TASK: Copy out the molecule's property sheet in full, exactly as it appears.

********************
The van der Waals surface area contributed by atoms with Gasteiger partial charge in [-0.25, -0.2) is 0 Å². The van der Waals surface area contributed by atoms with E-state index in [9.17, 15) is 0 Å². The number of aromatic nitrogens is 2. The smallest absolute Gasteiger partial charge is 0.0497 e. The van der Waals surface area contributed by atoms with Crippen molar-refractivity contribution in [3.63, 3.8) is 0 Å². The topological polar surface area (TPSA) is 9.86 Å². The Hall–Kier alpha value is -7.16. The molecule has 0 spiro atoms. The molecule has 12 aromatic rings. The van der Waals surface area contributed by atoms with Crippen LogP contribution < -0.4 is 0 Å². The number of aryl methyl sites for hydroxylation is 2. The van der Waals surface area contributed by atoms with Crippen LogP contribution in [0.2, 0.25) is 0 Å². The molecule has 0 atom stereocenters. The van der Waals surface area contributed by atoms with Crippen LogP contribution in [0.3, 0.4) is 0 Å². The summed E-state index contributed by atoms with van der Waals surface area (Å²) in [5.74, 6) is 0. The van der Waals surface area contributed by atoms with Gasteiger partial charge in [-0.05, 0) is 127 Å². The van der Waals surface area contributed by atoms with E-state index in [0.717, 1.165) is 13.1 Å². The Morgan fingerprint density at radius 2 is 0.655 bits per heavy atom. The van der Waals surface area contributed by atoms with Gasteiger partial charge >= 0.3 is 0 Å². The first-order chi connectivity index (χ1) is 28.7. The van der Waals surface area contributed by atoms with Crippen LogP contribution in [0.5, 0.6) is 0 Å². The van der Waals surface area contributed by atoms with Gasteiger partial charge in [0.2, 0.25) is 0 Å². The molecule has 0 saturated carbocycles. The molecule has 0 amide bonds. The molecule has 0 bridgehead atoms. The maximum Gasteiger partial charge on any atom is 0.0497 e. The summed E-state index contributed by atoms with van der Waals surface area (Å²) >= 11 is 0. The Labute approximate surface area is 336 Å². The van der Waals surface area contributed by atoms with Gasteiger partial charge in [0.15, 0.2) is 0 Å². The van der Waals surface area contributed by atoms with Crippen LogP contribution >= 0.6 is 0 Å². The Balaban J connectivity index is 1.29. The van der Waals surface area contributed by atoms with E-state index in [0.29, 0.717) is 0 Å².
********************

The van der Waals surface area contributed by atoms with Gasteiger partial charge in [-0.25, -0.2) is 0 Å². The van der Waals surface area contributed by atoms with E-state index in [9.17, 15) is 0 Å². The number of aromatic nitrogens is 2. The smallest absolute Gasteiger partial charge is 0.0497 e. The van der Waals surface area contributed by atoms with Crippen molar-refractivity contribution in [3.63, 3.8) is 0 Å². The topological polar surface area (TPSA) is 9.86 Å². The Hall–Kier alpha value is -7.16. The molecule has 0 spiro atoms. The molecule has 12 aromatic rings. The van der Waals surface area contributed by atoms with Crippen LogP contribution < -0.4 is 0 Å². The number of aryl methyl sites for hydroxylation is 2. The van der Waals surface area contributed by atoms with Crippen LogP contribution in [0.2, 0.25) is 0 Å². The molecule has 0 atom stereocenters. The van der Waals surface area contributed by atoms with Crippen LogP contribution in [0.3, 0.4) is 0 Å². The summed E-state index contributed by atoms with van der Waals surface area (Å²) in [5.74, 6) is 0. The van der Waals surface area contributed by atoms with Gasteiger partial charge in [-0.05, 0) is 127 Å². The van der Waals surface area contributed by atoms with E-state index in [0.717, 1.165) is 13.1 Å². The Morgan fingerprint density at radius 2 is 0.655 bits per heavy atom. The van der Waals surface area contributed by atoms with Gasteiger partial charge >= 0.3 is 0 Å². The first-order chi connectivity index (χ1) is 28.7. The van der Waals surface area contributed by atoms with Crippen LogP contribution in [0.5, 0.6) is 0 Å². The van der Waals surface area contributed by atoms with Gasteiger partial charge in [0.2, 0.25) is 0 Å². The molecule has 0 saturated carbocycles. The molecule has 0 amide bonds. The molecule has 0 bridgehead atoms. The maximum Gasteiger partial charge on any atom is 0.0497 e. The summed E-state index contributed by atoms with van der Waals surface area (Å²) >= 11 is 0. The Labute approximate surface area is 336 Å². The van der Waals surface area contributed by atoms with Gasteiger partial charge in [0.15, 0.2) is 0 Å². The van der Waals surface area contributed by atoms with Crippen LogP contribution >= 0.6 is 0 Å². The Balaban J connectivity index is 1.29. The van der Waals surface area contributed by atoms with E-state index in [0.29, 0.717) is 0 Å².